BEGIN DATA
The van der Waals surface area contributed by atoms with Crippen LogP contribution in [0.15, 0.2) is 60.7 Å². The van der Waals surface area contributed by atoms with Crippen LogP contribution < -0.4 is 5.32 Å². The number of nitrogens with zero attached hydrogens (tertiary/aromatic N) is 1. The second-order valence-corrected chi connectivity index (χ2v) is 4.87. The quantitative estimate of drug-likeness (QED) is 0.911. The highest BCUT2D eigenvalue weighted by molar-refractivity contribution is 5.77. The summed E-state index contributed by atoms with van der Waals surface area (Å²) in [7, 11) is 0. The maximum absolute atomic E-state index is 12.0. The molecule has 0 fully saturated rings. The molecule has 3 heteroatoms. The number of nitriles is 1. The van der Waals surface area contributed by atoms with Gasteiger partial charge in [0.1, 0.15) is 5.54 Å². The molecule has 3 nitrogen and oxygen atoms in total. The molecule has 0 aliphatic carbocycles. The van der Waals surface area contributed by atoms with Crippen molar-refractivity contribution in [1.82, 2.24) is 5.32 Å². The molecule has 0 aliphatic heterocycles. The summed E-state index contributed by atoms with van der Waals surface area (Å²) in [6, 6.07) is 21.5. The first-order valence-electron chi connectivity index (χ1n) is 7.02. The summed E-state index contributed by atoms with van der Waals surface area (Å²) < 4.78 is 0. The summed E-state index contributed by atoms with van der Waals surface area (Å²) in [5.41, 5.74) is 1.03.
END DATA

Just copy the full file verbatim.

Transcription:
The van der Waals surface area contributed by atoms with Crippen LogP contribution in [0.15, 0.2) is 60.7 Å². The van der Waals surface area contributed by atoms with Crippen LogP contribution < -0.4 is 5.32 Å². The number of nitrogens with zero attached hydrogens (tertiary/aromatic N) is 1. The second-order valence-corrected chi connectivity index (χ2v) is 4.87. The quantitative estimate of drug-likeness (QED) is 0.911. The highest BCUT2D eigenvalue weighted by molar-refractivity contribution is 5.77. The summed E-state index contributed by atoms with van der Waals surface area (Å²) in [7, 11) is 0. The maximum absolute atomic E-state index is 12.0. The molecule has 0 fully saturated rings. The molecule has 3 heteroatoms. The number of nitriles is 1. The van der Waals surface area contributed by atoms with Gasteiger partial charge in [0.1, 0.15) is 5.54 Å². The molecule has 3 nitrogen and oxygen atoms in total. The molecule has 0 aliphatic carbocycles. The van der Waals surface area contributed by atoms with Crippen molar-refractivity contribution in [1.82, 2.24) is 5.32 Å². The molecule has 0 aliphatic heterocycles. The summed E-state index contributed by atoms with van der Waals surface area (Å²) in [6, 6.07) is 21.5. The first-order valence-electron chi connectivity index (χ1n) is 7.02. The summed E-state index contributed by atoms with van der Waals surface area (Å²) < 4.78 is 0. The summed E-state index contributed by atoms with van der Waals surface area (Å²) in [5.41, 5.74) is 1.03.